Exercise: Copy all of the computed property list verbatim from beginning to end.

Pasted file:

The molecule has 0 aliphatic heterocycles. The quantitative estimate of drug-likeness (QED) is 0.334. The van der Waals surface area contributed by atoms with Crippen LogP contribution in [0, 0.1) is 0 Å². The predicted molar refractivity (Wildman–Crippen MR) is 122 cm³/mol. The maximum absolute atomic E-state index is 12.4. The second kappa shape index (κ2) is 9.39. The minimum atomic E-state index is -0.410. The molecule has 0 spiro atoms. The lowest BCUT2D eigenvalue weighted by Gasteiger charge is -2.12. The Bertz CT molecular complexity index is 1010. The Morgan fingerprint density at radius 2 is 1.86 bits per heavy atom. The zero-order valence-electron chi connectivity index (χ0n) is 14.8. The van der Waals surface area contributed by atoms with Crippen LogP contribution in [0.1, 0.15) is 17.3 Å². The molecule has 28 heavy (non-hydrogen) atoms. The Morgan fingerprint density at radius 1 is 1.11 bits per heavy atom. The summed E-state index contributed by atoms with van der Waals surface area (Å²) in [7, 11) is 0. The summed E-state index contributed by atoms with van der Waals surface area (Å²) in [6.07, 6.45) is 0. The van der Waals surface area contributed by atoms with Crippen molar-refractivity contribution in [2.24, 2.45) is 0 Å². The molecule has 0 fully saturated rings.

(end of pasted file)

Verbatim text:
The molecule has 0 aliphatic heterocycles. The quantitative estimate of drug-likeness (QED) is 0.334. The van der Waals surface area contributed by atoms with Crippen LogP contribution in [0, 0.1) is 0 Å². The predicted molar refractivity (Wildman–Crippen MR) is 122 cm³/mol. The maximum absolute atomic E-state index is 12.4. The second kappa shape index (κ2) is 9.39. The minimum atomic E-state index is -0.410. The molecule has 0 spiro atoms. The lowest BCUT2D eigenvalue weighted by Gasteiger charge is -2.12. The Bertz CT molecular complexity index is 1010. The Morgan fingerprint density at radius 2 is 1.86 bits per heavy atom. The zero-order valence-electron chi connectivity index (χ0n) is 14.8. The van der Waals surface area contributed by atoms with Crippen LogP contribution in [0.1, 0.15) is 17.3 Å². The molecule has 28 heavy (non-hydrogen) atoms. The Morgan fingerprint density at radius 1 is 1.11 bits per heavy atom. The summed E-state index contributed by atoms with van der Waals surface area (Å²) in [7, 11) is 0. The summed E-state index contributed by atoms with van der Waals surface area (Å²) in [6.07, 6.45) is 0. The van der Waals surface area contributed by atoms with Crippen molar-refractivity contribution in [2.24, 2.45) is 0 Å². The molecule has 0 fully saturated rings.